Harvest Moon DS Cute - Staff Review  

It's a Terrible Crop
by Ethan Pipher

Click here for game information
60-80 Hours
+ Same core, addicting, tight farming mechanics
- GBA era graphics and presentation
- Extremely frustrating and occasionally pointless touch controls
- Very few changes from the original to justify the release
- Miserable tutorial and information resources
Click here for scoring definitions 

   Nintendo definitely threw the world for a loop when it announced the Nintendo DS as its "third pillar" about four years ago. Some developers seemed to approach the system with hesitation in case the ambitious dual-screened platform didn't take off. In the first year or so, there were a number of games that seemed to be blatant Game Boy Advance titles with some tacked on touch screen controls. While frustrating, this period of transition allowed for a bit of forgiveness and understanding from the gaming community. However, in the case of Harvest Moon DS Cute not only is it far too late to be at all forgiving regarding these issues, but this is the second edition of this title that Natsume has put out for the DS. If the original Harvest Moon DS was too little too late (it was), then Harvest Moon DS Cute is far too little, far too late.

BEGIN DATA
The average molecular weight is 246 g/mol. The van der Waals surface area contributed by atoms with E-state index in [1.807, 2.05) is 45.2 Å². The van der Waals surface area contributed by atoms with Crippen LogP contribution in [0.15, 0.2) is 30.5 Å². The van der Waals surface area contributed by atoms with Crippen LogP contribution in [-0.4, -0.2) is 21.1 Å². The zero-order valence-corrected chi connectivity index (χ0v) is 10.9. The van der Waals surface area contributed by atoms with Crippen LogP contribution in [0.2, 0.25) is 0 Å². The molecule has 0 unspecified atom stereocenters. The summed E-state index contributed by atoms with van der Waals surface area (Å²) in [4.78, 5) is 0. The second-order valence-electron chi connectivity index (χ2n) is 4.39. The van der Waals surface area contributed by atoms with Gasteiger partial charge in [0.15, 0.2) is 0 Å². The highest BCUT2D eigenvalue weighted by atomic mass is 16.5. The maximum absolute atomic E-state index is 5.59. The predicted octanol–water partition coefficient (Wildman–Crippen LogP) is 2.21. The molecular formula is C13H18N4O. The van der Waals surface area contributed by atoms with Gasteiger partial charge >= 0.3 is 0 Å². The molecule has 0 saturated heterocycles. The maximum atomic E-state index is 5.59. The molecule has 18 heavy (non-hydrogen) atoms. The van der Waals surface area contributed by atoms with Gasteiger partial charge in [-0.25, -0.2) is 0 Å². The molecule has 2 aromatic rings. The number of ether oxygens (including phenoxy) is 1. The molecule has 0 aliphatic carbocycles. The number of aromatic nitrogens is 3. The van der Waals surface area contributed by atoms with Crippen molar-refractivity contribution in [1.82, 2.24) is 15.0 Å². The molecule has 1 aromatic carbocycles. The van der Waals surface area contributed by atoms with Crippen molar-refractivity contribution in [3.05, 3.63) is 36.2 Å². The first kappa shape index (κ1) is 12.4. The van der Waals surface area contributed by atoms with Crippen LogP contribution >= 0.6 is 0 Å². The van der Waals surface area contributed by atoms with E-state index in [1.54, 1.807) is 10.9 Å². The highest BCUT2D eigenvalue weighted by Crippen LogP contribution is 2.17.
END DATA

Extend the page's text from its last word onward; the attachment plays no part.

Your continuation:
For those unfamiliar, Harvest Moon is a long-running popular farm-simulator series. It involves farming chores like harvesting crops and taking care of animals. There is usually the option to court a potential mate who will soon become the spouse. It has spanned across many generations of consoles since the Super Nintendo era, with varying degrees of quality. Harvest Moon DS Cute is assuredly on the lower end of the quality spectrum.

   But before going into details about the almost insulting interface, the differences between the two Harvest Moon DS titles must first be explained. Cute was never meant to be a true sequel to the first DS title, but rather the same title changed just enough to be marketed toward the female demographic. First off, it is plain offensive to assume that tacking "Cute" onto a title makes it clear that the game is now supposed to be for girls. It makes sense to assume a game must appear inviting to draw in a statistically non-gamer crowd, but the art style and premise of Harvest Moon hardly needed to be made any more non-threatening. The decision is embarrassing and a clear attempt to milk even more money from the disappointing DS original. This will become especially obvious when a player starts the typical courting process and realizes many gift items haven't made the gender switch. While there is nothing wrong with a guy wearing necklaces or broaches, it is clearly an oversight and not an intentional equalist statement. Beyond that, the main character is now a girl and marries a guy. That is essentially the extent of the changes that Natsume seems to think justifies putting out a new title.

The chicken is having more fun than you will The chicken is having more fun than you